This was a prospective, observational, multicenter, single-assessment, diagnostic test study performed in 27 academic and community-based urology clinics between June 12, 2009, and April 15, 2011, that was designed to assess the ability of the MADR assay to stratify patients presenting with hematuria into those likely to have or not have bladder cancer. The study was conducted according to the principles established by the Declaration of Helsinki. Appropriate institutional review boards approved the protocol, and written informed consent was obtained from the patients.
Eligible patients (≥50 years of age) were undergoing evaluation for bladder cancer owing to a finding of gross or microscopic hematuria. Patients under 50 had a family history of bladder cancer and/or had more than 20-year history of smoking. All had an intact bladder. Patients were required to provide 25 mL of urine and were excluded from the study if they had any current cancer or history of cancer, an autoimmune disease, or a diagnosis of human immunodeficiency virus, hepatitis C, hepatitis B, or a sexually transmitted disease. Patients were also excluded if they had active tuberculosis or any other systemic infection.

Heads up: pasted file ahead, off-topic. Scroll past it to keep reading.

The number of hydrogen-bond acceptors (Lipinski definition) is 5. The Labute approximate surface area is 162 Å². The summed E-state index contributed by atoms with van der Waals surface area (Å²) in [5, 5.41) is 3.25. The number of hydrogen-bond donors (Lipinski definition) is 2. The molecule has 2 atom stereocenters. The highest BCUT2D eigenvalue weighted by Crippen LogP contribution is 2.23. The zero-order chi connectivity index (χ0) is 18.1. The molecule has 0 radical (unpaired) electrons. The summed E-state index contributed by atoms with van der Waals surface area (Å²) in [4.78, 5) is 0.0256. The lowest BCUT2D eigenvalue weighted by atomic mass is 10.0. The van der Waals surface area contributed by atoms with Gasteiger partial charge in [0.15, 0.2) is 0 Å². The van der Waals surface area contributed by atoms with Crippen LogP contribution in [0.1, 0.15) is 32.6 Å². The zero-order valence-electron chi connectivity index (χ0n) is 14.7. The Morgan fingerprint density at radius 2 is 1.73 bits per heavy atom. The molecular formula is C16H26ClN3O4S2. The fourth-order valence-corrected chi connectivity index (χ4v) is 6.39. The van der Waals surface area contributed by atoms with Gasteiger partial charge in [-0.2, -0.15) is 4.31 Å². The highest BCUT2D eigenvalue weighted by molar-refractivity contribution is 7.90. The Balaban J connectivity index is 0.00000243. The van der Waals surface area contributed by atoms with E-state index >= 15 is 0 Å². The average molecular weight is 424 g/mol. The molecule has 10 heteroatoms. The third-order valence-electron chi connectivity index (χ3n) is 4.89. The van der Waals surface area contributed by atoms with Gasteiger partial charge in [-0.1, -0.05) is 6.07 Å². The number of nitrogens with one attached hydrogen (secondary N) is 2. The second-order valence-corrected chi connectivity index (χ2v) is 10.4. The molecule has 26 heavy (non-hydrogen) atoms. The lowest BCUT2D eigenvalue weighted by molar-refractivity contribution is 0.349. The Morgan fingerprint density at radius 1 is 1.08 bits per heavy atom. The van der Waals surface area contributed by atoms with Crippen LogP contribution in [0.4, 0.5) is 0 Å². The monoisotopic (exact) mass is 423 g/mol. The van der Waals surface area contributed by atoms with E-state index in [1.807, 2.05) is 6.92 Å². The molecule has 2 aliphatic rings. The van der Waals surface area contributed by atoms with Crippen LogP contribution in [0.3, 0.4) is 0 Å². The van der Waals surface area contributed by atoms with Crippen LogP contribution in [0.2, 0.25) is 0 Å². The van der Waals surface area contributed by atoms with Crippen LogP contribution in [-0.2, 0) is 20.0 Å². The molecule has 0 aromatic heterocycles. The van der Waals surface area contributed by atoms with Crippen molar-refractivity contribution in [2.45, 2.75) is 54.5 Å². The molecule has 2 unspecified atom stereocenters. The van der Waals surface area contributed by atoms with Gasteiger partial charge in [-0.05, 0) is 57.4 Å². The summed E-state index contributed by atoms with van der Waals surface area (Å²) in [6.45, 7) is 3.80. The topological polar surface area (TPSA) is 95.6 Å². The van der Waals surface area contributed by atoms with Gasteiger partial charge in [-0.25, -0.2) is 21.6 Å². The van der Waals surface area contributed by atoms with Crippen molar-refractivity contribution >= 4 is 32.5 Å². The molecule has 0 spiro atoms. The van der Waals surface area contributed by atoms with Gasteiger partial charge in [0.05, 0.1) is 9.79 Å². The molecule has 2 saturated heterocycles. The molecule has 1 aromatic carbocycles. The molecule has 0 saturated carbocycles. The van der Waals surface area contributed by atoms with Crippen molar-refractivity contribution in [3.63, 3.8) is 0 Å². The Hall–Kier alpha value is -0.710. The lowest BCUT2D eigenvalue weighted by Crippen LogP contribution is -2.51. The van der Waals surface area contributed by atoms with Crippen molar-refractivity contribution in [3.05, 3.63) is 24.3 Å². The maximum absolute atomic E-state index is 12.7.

The patient population was divided: one group was used to establish the cutoff values for the different biomarkers to maximize clinical performance (derivation group) and another group was used to validate the assay (validation group). For the derivation group, 252 eligible patients from this study (Predictive Biosciences study 2 [PBS-002]) were randomly chosen to establish a cutoff value for the 4 biomarkers: TWIST1, NID2, FGFR3, and MMP-2 protein. Six patients had inconclusive results; consequently, 246 patients were used for the analysis (Figure). It was estimated that approximately 10% of the randomly selected population would have bladder cancer. However, only 6 patients (2.4%) of the original derivation group had cancer, and this was not sufficient for determining cutoff values. Therefore, urine samples from 42 patients with known bladder cancer from a separate independent study (PBS-001) with similar demographic characteristics as the present trial were included in the derivation group, which brought the population of patients with bladder cancer to 16.7%.